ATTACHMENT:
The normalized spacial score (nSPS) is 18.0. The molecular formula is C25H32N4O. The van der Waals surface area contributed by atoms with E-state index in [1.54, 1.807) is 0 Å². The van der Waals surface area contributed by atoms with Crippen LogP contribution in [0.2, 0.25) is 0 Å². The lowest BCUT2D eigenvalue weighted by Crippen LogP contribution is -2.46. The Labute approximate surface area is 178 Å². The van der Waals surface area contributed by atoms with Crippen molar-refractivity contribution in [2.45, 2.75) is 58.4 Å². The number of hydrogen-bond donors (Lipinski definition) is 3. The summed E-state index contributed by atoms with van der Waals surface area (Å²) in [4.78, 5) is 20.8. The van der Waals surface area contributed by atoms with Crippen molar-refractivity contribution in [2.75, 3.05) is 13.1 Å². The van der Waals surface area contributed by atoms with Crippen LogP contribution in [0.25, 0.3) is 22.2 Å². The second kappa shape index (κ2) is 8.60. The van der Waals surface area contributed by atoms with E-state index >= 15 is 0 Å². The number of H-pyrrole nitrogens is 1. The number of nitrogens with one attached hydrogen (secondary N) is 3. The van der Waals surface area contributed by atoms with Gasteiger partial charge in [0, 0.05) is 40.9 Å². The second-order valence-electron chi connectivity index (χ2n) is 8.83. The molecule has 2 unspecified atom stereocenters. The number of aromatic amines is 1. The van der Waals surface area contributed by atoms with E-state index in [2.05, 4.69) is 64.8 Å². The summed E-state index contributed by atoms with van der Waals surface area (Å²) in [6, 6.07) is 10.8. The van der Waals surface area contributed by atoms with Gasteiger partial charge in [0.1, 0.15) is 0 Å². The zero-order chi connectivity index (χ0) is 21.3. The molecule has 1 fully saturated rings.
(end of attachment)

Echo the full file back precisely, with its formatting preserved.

The normalized spacial score (nSPS) is 18.0. The molecular formula is C25H32N4O. The van der Waals surface area contributed by atoms with E-state index in [1.54, 1.807) is 0 Å². The van der Waals surface area contributed by atoms with Crippen LogP contribution in [0.2, 0.25) is 0 Å². The lowest BCUT2D eigenvalue weighted by Crippen LogP contribution is -2.46. The Labute approximate surface area is 178 Å². The van der Waals surface area contributed by atoms with Crippen molar-refractivity contribution in [2.45, 2.75) is 58.4 Å². The number of hydrogen-bond donors (Lipinski definition) is 3. The summed E-state index contributed by atoms with van der Waals surface area (Å²) in [4.78, 5) is 20.8. The van der Waals surface area contributed by atoms with Crippen molar-refractivity contribution in [2.75, 3.05) is 13.1 Å². The van der Waals surface area contributed by atoms with Crippen LogP contribution in [0.25, 0.3) is 22.2 Å². The second kappa shape index (κ2) is 8.60. The van der Waals surface area contributed by atoms with E-state index >= 15 is 0 Å². The number of H-pyrrole nitrogens is 1. The number of nitrogens with one attached hydrogen (secondary N) is 3. The van der Waals surface area contributed by atoms with Gasteiger partial charge in [0, 0.05) is 40.9 Å². The second-order valence-electron chi connectivity index (χ2n) is 8.83. The molecule has 2 unspecified atom stereocenters. The number of aromatic amines is 1. The van der Waals surface area contributed by atoms with E-state index in [2.05, 4.69) is 64.8 Å². The summed E-state index contributed by atoms with van der Waals surface area (Å²) in [6, 6.07) is 10.8. The van der Waals surface area contributed by atoms with Gasteiger partial charge in [0.1, 0.15) is 0 Å². The zero-order chi connectivity index (χ0) is 21.3. The molecule has 1 fully saturated rings.